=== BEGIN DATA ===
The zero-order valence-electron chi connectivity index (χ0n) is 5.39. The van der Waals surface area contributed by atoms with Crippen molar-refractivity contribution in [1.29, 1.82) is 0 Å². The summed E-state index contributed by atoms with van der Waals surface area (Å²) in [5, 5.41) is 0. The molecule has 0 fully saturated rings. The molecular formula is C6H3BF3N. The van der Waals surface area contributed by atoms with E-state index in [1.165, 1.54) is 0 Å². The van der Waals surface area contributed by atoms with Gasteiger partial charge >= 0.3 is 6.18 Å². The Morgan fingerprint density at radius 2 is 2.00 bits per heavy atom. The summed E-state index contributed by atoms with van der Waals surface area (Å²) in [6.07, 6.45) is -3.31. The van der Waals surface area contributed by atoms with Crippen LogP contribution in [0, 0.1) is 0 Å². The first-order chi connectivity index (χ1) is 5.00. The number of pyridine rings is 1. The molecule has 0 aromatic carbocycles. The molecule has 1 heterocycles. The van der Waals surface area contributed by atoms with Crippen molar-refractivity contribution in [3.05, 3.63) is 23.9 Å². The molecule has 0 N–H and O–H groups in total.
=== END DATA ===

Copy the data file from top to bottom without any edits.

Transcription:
The zero-order valence-electron chi connectivity index (χ0n) is 5.39. The van der Waals surface area contributed by atoms with Crippen molar-refractivity contribution in [1.29, 1.82) is 0 Å². The summed E-state index contributed by atoms with van der Waals surface area (Å²) in [5, 5.41) is 0. The molecule has 0 fully saturated rings. The molecular formula is C6H3BF3N. The van der Waals surface area contributed by atoms with E-state index in [1.165, 1.54) is 0 Å². The van der Waals surface area contributed by atoms with Gasteiger partial charge >= 0.3 is 6.18 Å². The Morgan fingerprint density at radius 2 is 2.00 bits per heavy atom. The summed E-state index contributed by atoms with van der Waals surface area (Å²) in [6.07, 6.45) is -3.31. The van der Waals surface area contributed by atoms with Crippen LogP contribution in [0, 0.1) is 0 Å². The first-order chi connectivity index (χ1) is 5.00. The number of pyridine rings is 1. The molecule has 0 aromatic carbocycles. The molecule has 1 heterocycles. The van der Waals surface area contributed by atoms with Crippen molar-refractivity contribution in [3.05, 3.63) is 23.9 Å². The molecule has 0 N–H and O–H groups in total.